"PM Modi is going there and our foreign secretary has already briefed the foreign secretary of India on this. If international conscience is awakened then that would put pressure on Myanmar," said H.T. Imam told Reuters.
On Monday, Indonesia's foreign minister met Myanmar leader Aung San Suu Kyi and army chief Min Aung Hlaing to discuss means of delivering humanitarian aid to members of Myanmar's Rohingya community and appeal to the two leaders to stop the violence against Rohingyas even as Indonesians protested outside the Myanmar embassy in Jakarta.
Experts feel Nobel Peace Prize laureate Aung San Suu Kyi is not doing enough to stop the violence against the Rohingya community.
"The security authorities need to immediately stop all forms of violence there and provide humanitarian assistance and development aid for the short and long term," Retno said after her meetings in the Myanmar capital.
"Indonesia is taking the lead on this and ultimately there is a possibility of ASEAN countries joining in," H.T. Imam, political adviser to Bangladesh Prime Minister Sheikh Hasina, told Reuters.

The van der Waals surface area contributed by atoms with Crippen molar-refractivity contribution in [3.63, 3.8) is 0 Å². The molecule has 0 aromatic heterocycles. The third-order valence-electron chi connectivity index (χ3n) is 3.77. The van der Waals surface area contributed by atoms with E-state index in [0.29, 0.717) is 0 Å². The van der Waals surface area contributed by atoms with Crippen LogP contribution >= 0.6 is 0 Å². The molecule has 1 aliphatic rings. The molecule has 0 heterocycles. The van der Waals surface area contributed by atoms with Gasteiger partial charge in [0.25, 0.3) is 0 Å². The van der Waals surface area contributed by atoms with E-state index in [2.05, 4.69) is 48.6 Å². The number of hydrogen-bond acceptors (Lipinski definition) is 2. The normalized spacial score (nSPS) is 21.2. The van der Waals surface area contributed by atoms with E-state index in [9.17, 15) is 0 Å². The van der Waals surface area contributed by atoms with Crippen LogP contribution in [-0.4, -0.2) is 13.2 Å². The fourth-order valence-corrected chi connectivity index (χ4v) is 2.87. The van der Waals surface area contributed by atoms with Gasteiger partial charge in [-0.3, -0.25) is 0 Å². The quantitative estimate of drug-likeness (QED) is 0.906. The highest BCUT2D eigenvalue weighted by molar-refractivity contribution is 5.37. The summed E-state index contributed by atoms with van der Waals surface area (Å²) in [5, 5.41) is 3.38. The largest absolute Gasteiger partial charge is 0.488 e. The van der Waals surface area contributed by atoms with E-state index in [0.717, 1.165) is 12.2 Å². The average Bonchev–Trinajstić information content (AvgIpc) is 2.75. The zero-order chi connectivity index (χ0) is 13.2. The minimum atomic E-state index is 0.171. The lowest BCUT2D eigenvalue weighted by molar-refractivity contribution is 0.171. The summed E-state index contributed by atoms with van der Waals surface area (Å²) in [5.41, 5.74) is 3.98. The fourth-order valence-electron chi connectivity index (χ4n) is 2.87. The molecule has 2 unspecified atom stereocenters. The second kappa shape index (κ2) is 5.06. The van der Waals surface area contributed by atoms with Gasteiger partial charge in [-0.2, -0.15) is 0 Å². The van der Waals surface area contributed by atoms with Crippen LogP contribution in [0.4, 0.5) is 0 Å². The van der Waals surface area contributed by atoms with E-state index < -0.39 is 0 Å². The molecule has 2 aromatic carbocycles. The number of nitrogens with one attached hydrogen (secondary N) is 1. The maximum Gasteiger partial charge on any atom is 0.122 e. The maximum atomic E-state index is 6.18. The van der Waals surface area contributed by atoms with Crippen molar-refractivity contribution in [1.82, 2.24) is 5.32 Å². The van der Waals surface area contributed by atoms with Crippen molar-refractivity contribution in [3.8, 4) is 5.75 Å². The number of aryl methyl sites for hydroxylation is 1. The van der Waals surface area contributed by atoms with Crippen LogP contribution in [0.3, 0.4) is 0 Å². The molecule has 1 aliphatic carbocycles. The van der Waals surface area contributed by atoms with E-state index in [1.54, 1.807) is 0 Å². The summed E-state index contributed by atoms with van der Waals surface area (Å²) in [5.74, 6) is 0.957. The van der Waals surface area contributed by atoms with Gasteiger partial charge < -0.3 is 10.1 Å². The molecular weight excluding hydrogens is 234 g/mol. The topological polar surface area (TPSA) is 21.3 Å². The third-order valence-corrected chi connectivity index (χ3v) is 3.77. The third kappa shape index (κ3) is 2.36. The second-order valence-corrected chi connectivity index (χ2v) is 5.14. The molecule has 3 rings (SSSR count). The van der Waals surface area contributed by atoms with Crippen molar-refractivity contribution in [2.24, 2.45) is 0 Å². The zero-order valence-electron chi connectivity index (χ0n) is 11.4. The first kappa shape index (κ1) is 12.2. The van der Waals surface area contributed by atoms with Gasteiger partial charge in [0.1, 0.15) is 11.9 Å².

"If we can keep the pressure on Myanmar from ASEAN, from India as well, that will be good," he added, hinting at Modi's impending visit to the country.
According to the UN, at least 123,600 Rohingya Muslims have fled to Bangladesh straining the country's economy.
The latest violence erupted in Myanmar's northwestern Rakhine state a fortnight ago when Rohingya insurgents attacked police posts and an army base. The ensuing clashes and a military offensive led to the death of at least 400 people, Reuters reported.
The attack led to the Rohingya exodus to Bangladesh.